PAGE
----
American Heart Association
American Heart Association
November 19, 2018
2 min read

Higher free thyroxine levels within normal range confer elevated AF risk

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CHICAGO — Patients with elevated free thyroxine levels — still within what is considered the normal range — may be at greater risk for atrial fibrillation than those with lower levels, according to findings presented at the American Heart Association Scientific Sessions.

“We know patients with hypothyroidism have a higher risk of atrial fibrillation, but we didn’t consider increased risk within what’s considered the normal range of thyroid hormones,” Jeffrey L. Anderson, MD, Distinguished Clinical and Research Physician at the Intermountain Medical Center Heart Institute, said in a press release. “These findings show we might want to reconsider what we call normal.”

To validate previous findings that suggested higher levels of free thyroxine within the defined reference range were associated with increased prevalence and incidence of AF, researchers used data related to 174,914 patients from the Intermountain Healthcare electronic medical record database warehouse (mean age, 64 years; 65% women). Researchers considered all patients’ free thyroxine levels and divided the reference range of 0.75 ng/dL to 1.5 ng/dL into quartiles.

Multivariable regression was used to determine the associations between free thyroxine levels and the prevalence and incidence of AF.

Patients were followed for a median of 6.3 years.

Of the total cohort, 7.4% had free thyroxine levels below the reference range, 88.4% had levels within the reference range and 4.2% had levels above the reference range.

Researchers found that the adjusted OR for prevalent AF was doubled for those with elevated free thyroxine levels in the normal range compared with those with lower levels in the first quartile of the normal range (aOR = 1.99; P < .0001). Within this referent range, a gradient of risk was observed.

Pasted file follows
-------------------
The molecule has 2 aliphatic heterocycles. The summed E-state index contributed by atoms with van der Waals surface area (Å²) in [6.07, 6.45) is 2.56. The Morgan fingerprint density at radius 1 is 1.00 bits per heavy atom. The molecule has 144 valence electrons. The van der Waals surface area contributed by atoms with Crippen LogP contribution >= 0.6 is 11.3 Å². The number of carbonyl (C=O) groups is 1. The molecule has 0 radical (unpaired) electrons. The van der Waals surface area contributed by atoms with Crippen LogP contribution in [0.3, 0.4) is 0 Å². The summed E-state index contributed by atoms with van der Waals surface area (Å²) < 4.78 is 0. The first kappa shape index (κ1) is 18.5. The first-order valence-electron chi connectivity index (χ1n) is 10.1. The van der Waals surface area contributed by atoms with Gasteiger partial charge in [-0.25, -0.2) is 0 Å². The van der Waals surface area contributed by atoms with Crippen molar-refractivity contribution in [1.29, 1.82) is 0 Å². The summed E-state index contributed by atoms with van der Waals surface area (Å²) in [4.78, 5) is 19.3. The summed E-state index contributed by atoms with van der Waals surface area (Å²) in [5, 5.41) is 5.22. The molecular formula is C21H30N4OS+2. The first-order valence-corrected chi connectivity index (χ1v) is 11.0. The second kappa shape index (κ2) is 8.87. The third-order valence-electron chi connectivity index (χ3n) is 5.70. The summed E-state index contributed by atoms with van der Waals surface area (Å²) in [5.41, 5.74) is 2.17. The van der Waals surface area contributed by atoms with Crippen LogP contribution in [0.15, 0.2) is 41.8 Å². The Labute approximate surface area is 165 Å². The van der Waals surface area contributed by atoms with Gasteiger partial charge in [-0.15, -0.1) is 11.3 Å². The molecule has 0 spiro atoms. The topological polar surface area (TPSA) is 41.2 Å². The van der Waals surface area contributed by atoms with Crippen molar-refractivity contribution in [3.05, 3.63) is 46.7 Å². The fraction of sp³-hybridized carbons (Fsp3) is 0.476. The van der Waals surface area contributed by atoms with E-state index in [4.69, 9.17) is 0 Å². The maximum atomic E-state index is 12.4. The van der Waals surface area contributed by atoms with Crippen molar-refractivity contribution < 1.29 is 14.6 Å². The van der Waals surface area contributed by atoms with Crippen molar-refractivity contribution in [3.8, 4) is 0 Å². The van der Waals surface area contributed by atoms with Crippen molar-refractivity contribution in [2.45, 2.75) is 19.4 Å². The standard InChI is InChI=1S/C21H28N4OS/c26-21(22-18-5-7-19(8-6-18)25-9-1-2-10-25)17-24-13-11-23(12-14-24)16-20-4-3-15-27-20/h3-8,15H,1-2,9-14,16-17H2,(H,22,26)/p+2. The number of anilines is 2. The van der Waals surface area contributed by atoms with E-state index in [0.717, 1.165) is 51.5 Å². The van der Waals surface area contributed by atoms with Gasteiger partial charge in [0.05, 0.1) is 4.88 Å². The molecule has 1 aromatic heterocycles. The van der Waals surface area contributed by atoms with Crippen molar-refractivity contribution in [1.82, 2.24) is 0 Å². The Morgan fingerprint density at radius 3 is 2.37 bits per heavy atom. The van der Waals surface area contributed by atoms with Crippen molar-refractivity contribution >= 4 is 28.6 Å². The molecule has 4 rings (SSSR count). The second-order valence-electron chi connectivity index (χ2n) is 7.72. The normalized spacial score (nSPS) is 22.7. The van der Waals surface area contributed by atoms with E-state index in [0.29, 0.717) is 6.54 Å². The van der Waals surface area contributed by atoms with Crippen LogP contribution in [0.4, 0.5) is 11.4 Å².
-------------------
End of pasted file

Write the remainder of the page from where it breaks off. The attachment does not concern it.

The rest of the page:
In addition, patients with higher free thyroxine levels were at greater risk for incident AF, although this was a less marked pattern (adjusted HR for high vs. normal = 1.11; P = .01), according to the researchers.

No association was found between either AF prevalence or incidence and free triiodothyronine levels within the reference range and the relationship between thyroid-stimulating hormone levels and AF prevalence and incidence could not be determined.

“The next step for researchers is to conduct a randomized trial to see if targeting a lower vs. a higher upper range of [free thyroxine levels] in patients receiving thyroid hormone replacement therapy leads to a lower risk of atrial fibrillation and stroke along with other possible heart-related issues, like atherosclerosis,” Anderson said in the release. – by Melissa J. Webb


Anderson JL, et al. Poster Sa1208. Presented at: American Heart Association Scientific Sessions; Nov. 10-12, 2018; Chicago.

Disclosures: The authors report no relevant financial disclosures.